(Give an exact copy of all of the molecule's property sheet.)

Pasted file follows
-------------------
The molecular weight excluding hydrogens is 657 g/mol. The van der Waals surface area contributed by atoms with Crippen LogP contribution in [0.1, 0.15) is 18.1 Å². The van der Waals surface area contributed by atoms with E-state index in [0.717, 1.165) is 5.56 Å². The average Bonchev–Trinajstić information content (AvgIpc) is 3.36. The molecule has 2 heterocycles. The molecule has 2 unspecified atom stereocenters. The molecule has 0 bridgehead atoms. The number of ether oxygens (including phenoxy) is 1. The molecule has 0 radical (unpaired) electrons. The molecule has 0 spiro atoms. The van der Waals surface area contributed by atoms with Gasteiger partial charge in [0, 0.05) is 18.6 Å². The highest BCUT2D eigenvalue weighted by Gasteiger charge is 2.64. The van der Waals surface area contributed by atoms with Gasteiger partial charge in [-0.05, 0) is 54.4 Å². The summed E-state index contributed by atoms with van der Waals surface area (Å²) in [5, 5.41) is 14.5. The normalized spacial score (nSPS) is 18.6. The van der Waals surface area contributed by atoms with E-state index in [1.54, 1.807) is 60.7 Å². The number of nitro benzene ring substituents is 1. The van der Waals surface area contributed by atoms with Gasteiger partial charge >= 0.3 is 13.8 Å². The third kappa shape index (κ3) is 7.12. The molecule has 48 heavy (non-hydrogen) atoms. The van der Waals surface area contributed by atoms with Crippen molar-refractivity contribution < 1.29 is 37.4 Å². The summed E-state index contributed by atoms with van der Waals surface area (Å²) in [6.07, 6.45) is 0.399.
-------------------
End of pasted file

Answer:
The molecular weight excluding hydrogens is 657 g/mol. The van der Waals surface area contributed by atoms with Crippen LogP contribution in [0.1, 0.15) is 18.1 Å². The van der Waals surface area contributed by atoms with E-state index in [0.717, 1.165) is 5.56 Å². The average Bonchev–Trinajstić information content (AvgIpc) is 3.36. The molecule has 2 heterocycles. The molecule has 2 unspecified atom stereocenters. The molecule has 0 bridgehead atoms. The number of ether oxygens (including phenoxy) is 1. The molecule has 0 radical (unpaired) electrons. The molecule has 0 spiro atoms. The van der Waals surface area contributed by atoms with Gasteiger partial charge in [0, 0.05) is 18.6 Å². The highest BCUT2D eigenvalue weighted by Gasteiger charge is 2.64. The van der Waals surface area contributed by atoms with Gasteiger partial charge in [-0.05, 0) is 54.4 Å². The summed E-state index contributed by atoms with van der Waals surface area (Å²) in [5, 5.41) is 14.5. The normalized spacial score (nSPS) is 18.6. The van der Waals surface area contributed by atoms with E-state index in [1.54, 1.807) is 60.7 Å². The number of nitro benzene ring substituents is 1. The van der Waals surface area contributed by atoms with Gasteiger partial charge >= 0.3 is 13.8 Å². The third kappa shape index (κ3) is 7.12. The molecule has 48 heavy (non-hydrogen) atoms. The van der Waals surface area contributed by atoms with Crippen molar-refractivity contribution < 1.29 is 37.4 Å². The summed E-state index contributed by atoms with van der Waals surface area (Å²) in [6.07, 6.45) is 0.399.